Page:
Tuesday, April 28, 2015

CAVE Exodus, the freeing of a trapped Spider

It has been a trying winter at Carlsbad Caverns. We recently had a collective going away party for the last five seasonal rangers to go off to their new parks and new adventures. They asked us each to give an informal exit speech. Reluctantly, after urging from my peers, I stepped to the “podium.” A slightly-edited version of what I said:

“As you all know, my childhood hero was Spider-Man. I wanted to be Spider-Man: to scale sheer walls, to swing from webs, catapult myself from a web-slingshot, and kick-out villains with both feet. It never quite happened.

But when I arrived for work at Carlsbad Caverns for the first time in May 2013, I learned that my proving ground would be Spider Cave. I was nervous. I had been on one wild cave tour before, when I was twelve. That was long ago. Had I become claustrophobic? There was only one way to find out.

I emerged from Spider Cave covered in red dirt, having belly-crawled through the narrow passageways, with the red crusts of corrosion residue all over the walls, the ghostly calcite formations—the gnome and the Medusa room and the pirate ship. I emerged victorious—I had survived Spider Cave. Therefore, I must be a Spider-Man!

Later that summer, I delivered my first bat flight program, at the amphitheater overlooking the natural entrance to Carlsbad Cavern. I spoke of the Batman symbol and Native American stories of bats as heroes, and the heroic feats that real bats perform, such as keeping insect populations under control. And the bats emerged, the counterclockwise spiral cloud, which has graced our landscape in summer evenings for many millennia. The people watched in awed silence as the bats filled the purple sky. They flapped and whizzed around me, inches from my nose and 500 feet overhead. And so I was Batman.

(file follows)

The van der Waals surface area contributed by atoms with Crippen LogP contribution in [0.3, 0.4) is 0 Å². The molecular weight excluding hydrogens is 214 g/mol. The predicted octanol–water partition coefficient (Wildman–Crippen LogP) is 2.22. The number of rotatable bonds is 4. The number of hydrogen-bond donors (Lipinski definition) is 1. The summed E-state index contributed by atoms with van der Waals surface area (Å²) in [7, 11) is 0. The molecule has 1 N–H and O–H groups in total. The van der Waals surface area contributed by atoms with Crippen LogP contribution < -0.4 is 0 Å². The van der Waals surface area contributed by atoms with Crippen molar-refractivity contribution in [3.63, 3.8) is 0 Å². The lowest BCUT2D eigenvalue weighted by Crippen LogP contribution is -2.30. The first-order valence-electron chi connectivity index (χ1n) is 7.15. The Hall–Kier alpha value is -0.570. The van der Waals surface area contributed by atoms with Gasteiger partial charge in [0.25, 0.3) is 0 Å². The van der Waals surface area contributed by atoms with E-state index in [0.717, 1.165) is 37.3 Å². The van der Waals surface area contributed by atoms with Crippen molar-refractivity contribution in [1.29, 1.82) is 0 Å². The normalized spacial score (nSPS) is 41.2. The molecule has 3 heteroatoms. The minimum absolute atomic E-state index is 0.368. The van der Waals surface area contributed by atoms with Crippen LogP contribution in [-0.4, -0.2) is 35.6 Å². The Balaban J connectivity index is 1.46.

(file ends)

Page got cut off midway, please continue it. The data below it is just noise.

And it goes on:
At what other job do you get to be BOTH Spider-Man and Batman?

My favorite Spider-Man story was “If This Be My Destiny....!”, from the original 1960s run, by Steve Ditko and Stan Lee. This tale remains a classic, an influence and inspiration to generations of cartoonists and readers. After a battle with Doctor Octopus, Spidey has recovered a rare isotope needed to cure Aunt May from a deadly disease. But unfortunately, Spidey is pinned to the ground by a block of fallen machinery the size of a building. Cold water drips on his head and soaks his body. At first, he remembers his failures and gives up, and prepares to die alone under the crushing weight. Then he thinks of his family and all the people who need him, especially Aunt May. He musters the strength and will to lift the machine. You can feel the force and the power, as trembling with agony, he rises to his feet, hoists the titanic hunk of metal and casts it backward.

It reminds me of this winter season at Carlsbad Caverns. We went through 'breaking bat' and 'sewergate' and the rest. We faced broken water lines and broken sewers, and walked on iced-over pathways through winter gusts to reach the port-o-potties. We filled jugs with water in White City, and filled buckets from the trickle off the rooftops. We took hell from the powers that be over minutia and things not our fault. And, by strength of this family, this community, we still lifted the machine. We kept Carlsbad Caverns a world-class National Park. A pristine cave and home for bats, and an unforgettable experience for the people who visit. This victory is collective.

Whenever Tales of the Uncanny from About Comics comes out, look for a parody of the lifting scene, written and drawn by yours truly!

Batflight photo by NPS, public domain. 
ASM #33 cover by Steve Ditko, copyrighted to Marvel, used here for educational purposes only.